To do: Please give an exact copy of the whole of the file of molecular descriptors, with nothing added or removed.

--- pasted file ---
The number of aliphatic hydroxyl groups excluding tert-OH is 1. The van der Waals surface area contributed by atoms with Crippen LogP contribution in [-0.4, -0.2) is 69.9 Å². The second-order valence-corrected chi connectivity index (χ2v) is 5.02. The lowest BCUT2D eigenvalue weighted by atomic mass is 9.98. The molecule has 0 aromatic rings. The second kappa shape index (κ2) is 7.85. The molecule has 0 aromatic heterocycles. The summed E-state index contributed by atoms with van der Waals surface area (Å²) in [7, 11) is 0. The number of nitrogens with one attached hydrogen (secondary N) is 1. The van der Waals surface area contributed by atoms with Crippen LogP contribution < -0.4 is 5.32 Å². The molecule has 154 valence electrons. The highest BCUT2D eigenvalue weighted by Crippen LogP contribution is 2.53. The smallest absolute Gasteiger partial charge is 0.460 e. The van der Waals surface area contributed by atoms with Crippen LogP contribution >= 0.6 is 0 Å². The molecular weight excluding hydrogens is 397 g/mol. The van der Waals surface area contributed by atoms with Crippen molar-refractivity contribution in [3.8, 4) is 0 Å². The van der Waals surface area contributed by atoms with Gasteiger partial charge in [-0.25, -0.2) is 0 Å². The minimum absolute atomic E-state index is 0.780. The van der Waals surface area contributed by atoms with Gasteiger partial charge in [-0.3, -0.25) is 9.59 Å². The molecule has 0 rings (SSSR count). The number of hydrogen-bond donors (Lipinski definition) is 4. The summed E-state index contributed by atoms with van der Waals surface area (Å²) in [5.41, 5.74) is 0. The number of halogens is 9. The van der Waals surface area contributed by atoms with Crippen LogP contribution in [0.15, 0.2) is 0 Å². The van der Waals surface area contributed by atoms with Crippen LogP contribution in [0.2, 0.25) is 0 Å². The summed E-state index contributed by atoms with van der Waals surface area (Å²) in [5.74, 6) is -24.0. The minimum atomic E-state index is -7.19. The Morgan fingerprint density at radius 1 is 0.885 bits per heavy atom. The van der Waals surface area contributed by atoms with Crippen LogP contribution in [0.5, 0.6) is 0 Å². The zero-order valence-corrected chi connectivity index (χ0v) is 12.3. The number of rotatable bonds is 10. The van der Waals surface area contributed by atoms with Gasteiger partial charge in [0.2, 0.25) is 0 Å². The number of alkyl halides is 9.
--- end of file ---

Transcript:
The number of aliphatic hydroxyl groups excluding tert-OH is 1. The van der Waals surface area contributed by atoms with Crippen LogP contribution in [-0.4, -0.2) is 69.9 Å². The second-order valence-corrected chi connectivity index (χ2v) is 5.02. The lowest BCUT2D eigenvalue weighted by atomic mass is 9.98. The molecule has 0 aromatic rings. The second kappa shape index (κ2) is 7.85. The molecule has 0 aromatic heterocycles. The summed E-state index contributed by atoms with van der Waals surface area (Å²) in [7, 11) is 0. The number of nitrogens with one attached hydrogen (secondary N) is 1. The van der Waals surface area contributed by atoms with Crippen LogP contribution < -0.4 is 5.32 Å². The molecule has 154 valence electrons. The highest BCUT2D eigenvalue weighted by Crippen LogP contribution is 2.53. The smallest absolute Gasteiger partial charge is 0.460 e. The van der Waals surface area contributed by atoms with Crippen LogP contribution >= 0.6 is 0 Å². The molecular weight excluding hydrogens is 397 g/mol. The van der Waals surface area contributed by atoms with Crippen molar-refractivity contribution in [3.8, 4) is 0 Å². The van der Waals surface area contributed by atoms with Gasteiger partial charge in [-0.25, -0.2) is 0 Å². The minimum absolute atomic E-state index is 0.780. The van der Waals surface area contributed by atoms with Gasteiger partial charge in [-0.3, -0.25) is 9.59 Å². The molecule has 0 rings (SSSR count). The number of hydrogen-bond donors (Lipinski definition) is 4. The summed E-state index contributed by atoms with van der Waals surface area (Å²) in [5.41, 5.74) is 0. The number of halogens is 9. The van der Waals surface area contributed by atoms with Crippen LogP contribution in [0.15, 0.2) is 0 Å². The van der Waals surface area contributed by atoms with Crippen LogP contribution in [0.2, 0.25) is 0 Å². The summed E-state index contributed by atoms with van der Waals surface area (Å²) in [5.74, 6) is -24.0. The minimum atomic E-state index is -7.19. The Morgan fingerprint density at radius 1 is 0.885 bits per heavy atom. The van der Waals surface area contributed by atoms with Crippen LogP contribution in [0.5, 0.6) is 0 Å². The zero-order valence-corrected chi connectivity index (χ0v) is 12.3. The number of rotatable bonds is 10. The van der Waals surface area contributed by atoms with Gasteiger partial charge in [0.2, 0.25) is 0 Å². The number of alkyl halides is 9.